The remains of the
Portland were discovered in 1989 by John Fish and Arnold Carr in the deep
northern section of what is now Stellwagen Bank National Marine Sanctuary.
An ROV survey by the Sanctuary confirmed the identity of the wreck in 2002.
I located the
wreck in the summer of 2007 but we were diving the Palmer/Crary at the time
and at 460FSW the Portland required some serious thinking. I've
always viewed this as one of the crown jewels of NE wrecks, but the depth
(twice the Andrea Doria) will always make it accessible to only a few. But on
August 13, 2008 weather and preparation all came together and a team of 5
divers became the first to visit this historic wreck. Slav Mlch, Dave
Faye, Don Morse, Paul Blanchette and myself - supported by Marcie Bilinski
and Ricky Simon - dropped down a weighted line we dragged near the wreck and
landed between the twin boiler intake stacks and the walking beam. My
first view of the wreck was the stacks on my left, and then the walking beam
which rises approximately 20ft. above the deck. Visibility was
approximately 30ft. with no ambient light. A large dragger net covers
the port paddle wheel and extends partway over the deck and about 10ft.
above. I was reminded of the depth when one of the UK lights I was
using with my video housing imploded at about 400ft. The 500ft. rating is
obviously a bit generous!
Dishes spill across the deck in
the area of the galley
There was a significant current across the wreck that prevented us from
making a lot of headway, but artifacts littered the deck around the base of
the walking beam. Large pitchers, stacked dishes, and small
brass-framed glass windows were easily identifiable.
While the upper decks are completely gone (likely due to the sinking) the
main decking is still fairly intact.
First on the Portland: Don Morse, Capt. Doug Currier,
Ricky Simon, Dave Faye, Paul Blanchette, Bob Foster, Slav Mlch, and Marcie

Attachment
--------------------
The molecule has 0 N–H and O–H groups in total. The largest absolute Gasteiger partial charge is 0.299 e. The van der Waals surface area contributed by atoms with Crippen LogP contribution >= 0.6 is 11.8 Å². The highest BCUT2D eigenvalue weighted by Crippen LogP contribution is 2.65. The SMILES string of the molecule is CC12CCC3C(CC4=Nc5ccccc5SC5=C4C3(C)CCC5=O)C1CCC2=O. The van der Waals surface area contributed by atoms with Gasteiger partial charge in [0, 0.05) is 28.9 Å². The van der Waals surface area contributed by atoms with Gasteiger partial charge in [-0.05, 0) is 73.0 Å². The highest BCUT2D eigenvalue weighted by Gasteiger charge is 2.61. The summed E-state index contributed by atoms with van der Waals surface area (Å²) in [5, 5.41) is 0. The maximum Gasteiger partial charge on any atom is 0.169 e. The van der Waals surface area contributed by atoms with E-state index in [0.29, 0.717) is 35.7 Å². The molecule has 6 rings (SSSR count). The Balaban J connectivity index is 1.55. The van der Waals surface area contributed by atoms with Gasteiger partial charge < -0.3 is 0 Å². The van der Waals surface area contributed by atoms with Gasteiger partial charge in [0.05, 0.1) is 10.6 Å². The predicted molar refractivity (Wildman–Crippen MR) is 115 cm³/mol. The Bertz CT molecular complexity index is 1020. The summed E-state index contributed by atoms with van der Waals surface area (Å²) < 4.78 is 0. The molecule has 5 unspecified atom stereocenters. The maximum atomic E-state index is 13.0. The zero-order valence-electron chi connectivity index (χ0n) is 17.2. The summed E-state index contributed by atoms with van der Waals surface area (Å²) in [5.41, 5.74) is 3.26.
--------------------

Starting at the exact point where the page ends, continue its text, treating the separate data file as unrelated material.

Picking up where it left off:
Dave noticed no markings on the plates we saw, but they were also encrusted
a great deal. ROV footage from NOAA showed stacks of plates as well,
but to me these seemed thicker suggesting they were not the finer china.
Don reported seeing a very large cod inside a hatchway that he estimated at
More photos of these first dives are available
A second dive in the same general area showed a large collection of
serving plates clustered around a copper-covered shelf that appeared to be a
warming tray. The top had a number of impressions of various shapes,
and a heavy crock still rested inside one of the depressions. Nearby,
at the foot of the starboard paddle wheel, a copper-covered board caught my
attention and as I swam over it I realized that it was an embossed plate
with an impression of a paddle-wheel logo with the name Portland stamped
A third dive near the stern showed a large expanse of flat silt-covered area
upon which the upper decks had once stood. Tubeworms appeared among
scattered artifacts such as sinks, toilets and other items that suggested
that staterooms once stood here. Slav reported a great many scattered
items such as pitchers, plates and other serving items off the stern of the
wreck near the rudder. What a phenomenal experience!
This copper plaque mounted on a
board shows a paddlewheel logo and the name Portland embossed along its
A starfish holds a large mug or stein - note the small
circular items in the foreground that I only noticed in the video - napkin
A soap dish lies on the stern in an area of the ship
that appears to be where cabins once stood.
An early marine head? From the cabin area, and
within a few yards of the scalloped sink below.